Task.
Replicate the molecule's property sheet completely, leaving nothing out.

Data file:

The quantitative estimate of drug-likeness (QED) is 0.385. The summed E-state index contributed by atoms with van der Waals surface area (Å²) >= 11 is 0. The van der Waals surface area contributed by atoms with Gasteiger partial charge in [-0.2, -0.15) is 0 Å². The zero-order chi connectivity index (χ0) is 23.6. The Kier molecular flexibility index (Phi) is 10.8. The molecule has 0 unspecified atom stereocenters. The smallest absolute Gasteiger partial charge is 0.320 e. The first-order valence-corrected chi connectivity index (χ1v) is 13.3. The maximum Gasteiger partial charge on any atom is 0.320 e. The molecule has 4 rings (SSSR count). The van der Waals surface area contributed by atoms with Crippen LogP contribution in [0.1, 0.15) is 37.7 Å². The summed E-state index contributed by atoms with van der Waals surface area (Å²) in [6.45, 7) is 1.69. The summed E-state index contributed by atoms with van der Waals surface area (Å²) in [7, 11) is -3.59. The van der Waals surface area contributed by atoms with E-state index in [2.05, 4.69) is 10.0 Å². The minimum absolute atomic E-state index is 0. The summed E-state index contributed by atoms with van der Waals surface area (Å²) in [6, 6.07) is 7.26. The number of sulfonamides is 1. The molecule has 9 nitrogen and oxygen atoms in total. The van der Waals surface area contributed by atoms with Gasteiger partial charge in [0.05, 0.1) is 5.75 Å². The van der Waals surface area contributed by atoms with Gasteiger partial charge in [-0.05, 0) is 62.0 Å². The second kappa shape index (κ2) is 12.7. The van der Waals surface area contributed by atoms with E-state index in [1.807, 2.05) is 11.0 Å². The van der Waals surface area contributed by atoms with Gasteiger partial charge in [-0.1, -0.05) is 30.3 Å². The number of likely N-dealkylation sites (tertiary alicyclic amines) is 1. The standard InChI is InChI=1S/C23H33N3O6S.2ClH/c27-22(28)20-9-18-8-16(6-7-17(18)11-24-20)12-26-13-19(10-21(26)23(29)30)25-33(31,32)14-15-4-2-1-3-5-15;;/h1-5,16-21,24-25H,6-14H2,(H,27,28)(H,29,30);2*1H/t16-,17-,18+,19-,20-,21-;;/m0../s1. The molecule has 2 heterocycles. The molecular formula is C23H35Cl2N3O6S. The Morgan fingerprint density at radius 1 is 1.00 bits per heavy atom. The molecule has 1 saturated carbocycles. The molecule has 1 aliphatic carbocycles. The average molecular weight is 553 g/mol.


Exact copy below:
The quantitative estimate of drug-likeness (QED) is 0.385. The summed E-state index contributed by atoms with van der Waals surface area (Å²) >= 11 is 0. The van der Waals surface area contributed by atoms with Gasteiger partial charge in [-0.2, -0.15) is 0 Å². The zero-order chi connectivity index (χ0) is 23.6. The Kier molecular flexibility index (Phi) is 10.8. The molecule has 0 unspecified atom stereocenters. The smallest absolute Gasteiger partial charge is 0.320 e. The first-order valence-corrected chi connectivity index (χ1v) is 13.3. The maximum Gasteiger partial charge on any atom is 0.320 e. The molecule has 4 rings (SSSR count). The van der Waals surface area contributed by atoms with Crippen LogP contribution in [0.1, 0.15) is 37.7 Å². The summed E-state index contributed by atoms with van der Waals surface area (Å²) in [6.45, 7) is 1.69. The summed E-state index contributed by atoms with van der Waals surface area (Å²) in [7, 11) is -3.59. The van der Waals surface area contributed by atoms with E-state index in [2.05, 4.69) is 10.0 Å². The minimum absolute atomic E-state index is 0. The summed E-state index contributed by atoms with van der Waals surface area (Å²) in [6, 6.07) is 7.26. The number of sulfonamides is 1. The molecule has 9 nitrogen and oxygen atoms in total. The van der Waals surface area contributed by atoms with Gasteiger partial charge in [0.05, 0.1) is 5.75 Å². The van der Waals surface area contributed by atoms with Gasteiger partial charge in [-0.05, 0) is 62.0 Å². The second kappa shape index (κ2) is 12.7. The van der Waals surface area contributed by atoms with E-state index in [1.807, 2.05) is 11.0 Å². The van der Waals surface area contributed by atoms with Gasteiger partial charge in [-0.1, -0.05) is 30.3 Å². The number of likely N-dealkylation sites (tertiary alicyclic amines) is 1. The standard InChI is InChI=1S/C23H33N3O6S.2ClH/c27-22(28)20-9-18-8-16(6-7-17(18)11-24-20)12-26-13-19(10-21(26)23(29)30)25-33(31,32)14-15-4-2-1-3-5-15;;/h1-5,16-21,24-25H,6-14H2,(H,27,28)(H,29,30);2*1H/t16-,17-,18+,19-,20-,21-;;/m0../s1. The molecule has 2 heterocycles. The molecular formula is C23H35Cl2N3O6S. The Morgan fingerprint density at radius 1 is 1.00 bits per heavy atom. The molecule has 1 saturated carbocycles. The molecule has 1 aliphatic carbocycles. The average molecular weight is 553 g/mol.